This includes not only the pastor, but the staff, board and key leaders. Leaders can and will make mistakes, but a violation of trust is different and difficult to recover from. Integrity, character, morals, ethics are all in play when it comes to trust. But so is competence.

Helping the poor, the hungry, and people in need is just the tip of the iceberg. There are nearly limitless possibilities to show compassion to those outside your church. It's not so much about which cause(s) you choose to help, (you can't choose them all), but the heart behind your choice.

There is no getting around the reality of money. Mature Christians give. In many churches, they give generously. Some of the generosity is connected to vision and momentum - the people believe in what's going on. But even in average churches, mature believers help shoulder the load financially. They give not as if it's a bill to pay, but because they love the Lord and follow the scriptural direction to give.

Loving relationships in a local church not only reflects the heart of God, but also attracts people who are spiritually searching. Love is a universal language. Caring about people is something everyone understands. Finding a place to belong is something everyone wants. Negotiating life alone is difficult. Experiencing life without being loved is nearly impossible.

Evangelism. Call it by whatever name you want. Go after it however you like. When it's all said and done your church's purpose, in essence, is the Great Commission. Your congregation should get excited about nothing more than people coming to Christ. It's a party in heaven, so why not here on earth?

Reiland says, “I've never seen a church with all seven of these factors in good shape not grow at least at a modest rate. And the people love the church! It's not about a perfect church, but one that is alive, healthy, and living for the purposes of God. How is your church doing?”

Thursday, November 6, 2008

Political Wonders and Hopes

To those who read this blog for intentional interim stuff – please forgive me for today’s political sidetrack. I also realize that these opinions are personal but not very powerful (if they were, I would surely be on TV). But here are my hopes and wonders two days after the 2008 Election Day.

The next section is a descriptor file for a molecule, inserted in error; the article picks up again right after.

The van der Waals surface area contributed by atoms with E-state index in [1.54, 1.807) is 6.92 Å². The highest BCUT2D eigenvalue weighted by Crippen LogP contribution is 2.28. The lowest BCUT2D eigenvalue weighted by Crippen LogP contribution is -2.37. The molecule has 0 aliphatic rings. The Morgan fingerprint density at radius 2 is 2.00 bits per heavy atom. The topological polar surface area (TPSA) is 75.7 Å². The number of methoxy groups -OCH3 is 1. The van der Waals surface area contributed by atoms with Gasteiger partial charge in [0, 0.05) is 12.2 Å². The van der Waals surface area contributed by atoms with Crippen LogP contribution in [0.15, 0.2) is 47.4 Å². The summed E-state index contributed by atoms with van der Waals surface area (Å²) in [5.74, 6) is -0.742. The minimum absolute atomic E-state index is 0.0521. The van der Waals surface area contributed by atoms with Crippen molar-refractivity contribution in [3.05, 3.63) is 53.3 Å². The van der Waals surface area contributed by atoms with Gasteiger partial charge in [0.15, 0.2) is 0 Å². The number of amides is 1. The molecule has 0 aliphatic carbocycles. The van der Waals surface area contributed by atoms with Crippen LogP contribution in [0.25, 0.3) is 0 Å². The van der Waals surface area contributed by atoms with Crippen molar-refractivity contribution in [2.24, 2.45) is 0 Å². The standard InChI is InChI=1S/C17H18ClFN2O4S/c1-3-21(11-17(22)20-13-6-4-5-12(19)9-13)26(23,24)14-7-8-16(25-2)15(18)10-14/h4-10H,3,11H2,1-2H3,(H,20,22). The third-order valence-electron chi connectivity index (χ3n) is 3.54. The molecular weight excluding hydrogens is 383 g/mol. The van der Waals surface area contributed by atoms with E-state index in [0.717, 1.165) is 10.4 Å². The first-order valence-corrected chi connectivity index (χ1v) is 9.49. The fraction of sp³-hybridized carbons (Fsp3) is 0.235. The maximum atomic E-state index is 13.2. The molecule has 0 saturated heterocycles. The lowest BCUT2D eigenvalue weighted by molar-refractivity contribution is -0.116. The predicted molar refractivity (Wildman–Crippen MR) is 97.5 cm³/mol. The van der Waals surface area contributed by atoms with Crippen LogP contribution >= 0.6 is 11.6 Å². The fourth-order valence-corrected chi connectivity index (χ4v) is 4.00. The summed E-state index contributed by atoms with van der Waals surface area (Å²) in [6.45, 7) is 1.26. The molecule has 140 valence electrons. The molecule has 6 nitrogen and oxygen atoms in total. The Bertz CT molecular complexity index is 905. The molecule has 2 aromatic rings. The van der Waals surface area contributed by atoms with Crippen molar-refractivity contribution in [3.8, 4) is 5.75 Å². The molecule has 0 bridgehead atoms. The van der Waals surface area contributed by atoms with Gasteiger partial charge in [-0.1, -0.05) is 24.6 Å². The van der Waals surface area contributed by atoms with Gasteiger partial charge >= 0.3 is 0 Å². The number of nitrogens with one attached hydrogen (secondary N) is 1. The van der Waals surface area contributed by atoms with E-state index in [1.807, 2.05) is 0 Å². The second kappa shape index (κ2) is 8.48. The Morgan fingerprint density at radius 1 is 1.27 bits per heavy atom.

1) I hope that all Christians will pray for our national, state and local leaders as the Bible commands. This command is binding whether or not we voted for these individuals and whether or not we agree with their opinions and decisions.

2) I hope that the American voters get better than we deserve. Elections say more about the electorate than the elected and we seem to elect candidates who promise to pander to our self interest more than our national welfare.

3) I hope that our President elect will attempt to govern more like the centrist candidate who ran for office than the liberal Senator (both state and U.S.) who sat in the office. If George W. Bush can run on the right and move to the left then Barack Obama can surely run on the left and move to the right.

1) I wonder if the media and rest of the nation will ever realize that President elect Obama is bi-racial, not just African-American. This fact could certainly be used as a positive more than a negative except with the bigots.

2) I wonder what it will be like having a president that is younger than I am. I am 54 years old and for the first time I will be older than my president. It makes me also wonder – how does he have enough experience for the job?

3) I wonder what President Obama’s re-election campaign theme will be in four years. I don’t see how “change” will work again. I wonder if “change” will come back to haunt President Obama the way that “read my lips – no new taxes” haunted President George H.W. Bush.

So what are your hopes and wonders for our new President and other political leadership?